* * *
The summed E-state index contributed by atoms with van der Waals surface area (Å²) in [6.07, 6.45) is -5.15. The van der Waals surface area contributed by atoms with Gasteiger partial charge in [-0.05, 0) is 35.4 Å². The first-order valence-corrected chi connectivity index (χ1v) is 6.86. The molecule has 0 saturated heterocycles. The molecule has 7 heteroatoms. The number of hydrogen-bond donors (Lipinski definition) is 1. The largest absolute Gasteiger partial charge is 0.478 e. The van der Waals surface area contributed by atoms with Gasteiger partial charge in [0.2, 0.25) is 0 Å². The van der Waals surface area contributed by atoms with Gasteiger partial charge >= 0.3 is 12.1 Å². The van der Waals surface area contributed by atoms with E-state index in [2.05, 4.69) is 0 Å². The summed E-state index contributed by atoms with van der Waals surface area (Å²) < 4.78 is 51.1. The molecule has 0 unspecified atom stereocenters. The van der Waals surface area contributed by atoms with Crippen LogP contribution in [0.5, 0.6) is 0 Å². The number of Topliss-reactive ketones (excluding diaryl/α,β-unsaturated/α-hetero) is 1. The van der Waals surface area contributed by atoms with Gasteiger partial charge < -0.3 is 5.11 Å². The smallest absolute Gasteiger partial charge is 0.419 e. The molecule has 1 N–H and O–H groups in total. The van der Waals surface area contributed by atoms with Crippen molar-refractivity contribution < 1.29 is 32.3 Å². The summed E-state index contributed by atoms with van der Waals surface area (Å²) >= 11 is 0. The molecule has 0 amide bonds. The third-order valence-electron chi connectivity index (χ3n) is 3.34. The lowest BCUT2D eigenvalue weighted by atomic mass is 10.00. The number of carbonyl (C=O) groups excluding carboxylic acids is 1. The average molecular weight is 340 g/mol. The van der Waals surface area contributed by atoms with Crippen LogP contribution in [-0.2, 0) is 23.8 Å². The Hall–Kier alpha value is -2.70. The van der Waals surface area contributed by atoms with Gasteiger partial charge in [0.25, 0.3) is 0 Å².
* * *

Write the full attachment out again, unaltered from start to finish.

The summed E-state index contributed by atoms with van der Waals surface area (Å²) in [6.07, 6.45) is -5.15. The van der Waals surface area contributed by atoms with Gasteiger partial charge in [-0.05, 0) is 35.4 Å². The first-order valence-corrected chi connectivity index (χ1v) is 6.86. The molecule has 0 saturated heterocycles. The molecule has 7 heteroatoms. The number of hydrogen-bond donors (Lipinski definition) is 1. The largest absolute Gasteiger partial charge is 0.478 e. The van der Waals surface area contributed by atoms with Gasteiger partial charge in [0.2, 0.25) is 0 Å². The van der Waals surface area contributed by atoms with Gasteiger partial charge >= 0.3 is 12.1 Å². The van der Waals surface area contributed by atoms with E-state index in [2.05, 4.69) is 0 Å². The summed E-state index contributed by atoms with van der Waals surface area (Å²) < 4.78 is 51.1. The molecule has 0 unspecified atom stereocenters. The van der Waals surface area contributed by atoms with Crippen LogP contribution in [0.5, 0.6) is 0 Å². The number of Topliss-reactive ketones (excluding diaryl/α,β-unsaturated/α-hetero) is 1. The van der Waals surface area contributed by atoms with Gasteiger partial charge < -0.3 is 5.11 Å². The smallest absolute Gasteiger partial charge is 0.419 e. The molecule has 1 N–H and O–H groups in total. The van der Waals surface area contributed by atoms with Crippen molar-refractivity contribution < 1.29 is 32.3 Å². The summed E-state index contributed by atoms with van der Waals surface area (Å²) >= 11 is 0. The molecule has 0 amide bonds. The third-order valence-electron chi connectivity index (χ3n) is 3.34. The lowest BCUT2D eigenvalue weighted by atomic mass is 10.00. The number of carbonyl (C=O) groups excluding carboxylic acids is 1. The average molecular weight is 340 g/mol. The van der Waals surface area contributed by atoms with Crippen LogP contribution in [-0.2, 0) is 23.8 Å². The Hall–Kier alpha value is -2.70. The van der Waals surface area contributed by atoms with Gasteiger partial charge in [0.25, 0.3) is 0 Å².